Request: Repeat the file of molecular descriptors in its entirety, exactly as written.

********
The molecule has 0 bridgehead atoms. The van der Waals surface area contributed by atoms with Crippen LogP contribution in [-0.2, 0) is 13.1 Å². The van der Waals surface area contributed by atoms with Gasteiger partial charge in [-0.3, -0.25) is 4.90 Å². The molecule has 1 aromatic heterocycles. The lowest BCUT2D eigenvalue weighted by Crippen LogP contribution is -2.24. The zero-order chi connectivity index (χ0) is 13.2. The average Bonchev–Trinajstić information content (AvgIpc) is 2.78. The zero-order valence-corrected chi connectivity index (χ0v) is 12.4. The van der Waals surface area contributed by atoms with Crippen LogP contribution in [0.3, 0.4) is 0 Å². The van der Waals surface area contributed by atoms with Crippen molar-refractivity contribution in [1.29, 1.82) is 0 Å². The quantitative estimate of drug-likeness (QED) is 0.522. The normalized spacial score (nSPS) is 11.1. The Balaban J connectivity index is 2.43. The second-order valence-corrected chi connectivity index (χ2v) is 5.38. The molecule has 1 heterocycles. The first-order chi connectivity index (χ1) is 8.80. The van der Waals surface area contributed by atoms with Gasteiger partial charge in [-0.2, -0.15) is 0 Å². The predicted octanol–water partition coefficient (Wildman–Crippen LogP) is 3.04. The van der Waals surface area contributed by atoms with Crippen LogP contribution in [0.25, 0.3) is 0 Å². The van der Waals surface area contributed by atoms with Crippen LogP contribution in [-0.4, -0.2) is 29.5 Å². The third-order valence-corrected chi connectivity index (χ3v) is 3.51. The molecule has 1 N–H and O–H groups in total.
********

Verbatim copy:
The molecule has 0 bridgehead atoms. The van der Waals surface area contributed by atoms with Crippen LogP contribution in [-0.2, 0) is 13.1 Å². The van der Waals surface area contributed by atoms with Gasteiger partial charge in [-0.3, -0.25) is 4.90 Å². The molecule has 1 aromatic heterocycles. The lowest BCUT2D eigenvalue weighted by Crippen LogP contribution is -2.24. The zero-order chi connectivity index (χ0) is 13.2. The average Bonchev–Trinajstić information content (AvgIpc) is 2.78. The zero-order valence-corrected chi connectivity index (χ0v) is 12.4. The van der Waals surface area contributed by atoms with Crippen LogP contribution in [0.3, 0.4) is 0 Å². The van der Waals surface area contributed by atoms with Crippen molar-refractivity contribution in [1.29, 1.82) is 0 Å². The quantitative estimate of drug-likeness (QED) is 0.522. The normalized spacial score (nSPS) is 11.1. The Balaban J connectivity index is 2.43. The second-order valence-corrected chi connectivity index (χ2v) is 5.38. The molecule has 1 heterocycles. The first-order chi connectivity index (χ1) is 8.80. The van der Waals surface area contributed by atoms with Gasteiger partial charge in [-0.2, -0.15) is 0 Å². The predicted octanol–water partition coefficient (Wildman–Crippen LogP) is 3.04. The van der Waals surface area contributed by atoms with Crippen LogP contribution in [0.25, 0.3) is 0 Å². The van der Waals surface area contributed by atoms with Crippen LogP contribution in [-0.4, -0.2) is 29.5 Å². The third-order valence-corrected chi connectivity index (χ3v) is 3.51. The molecule has 1 N–H and O–H groups in total.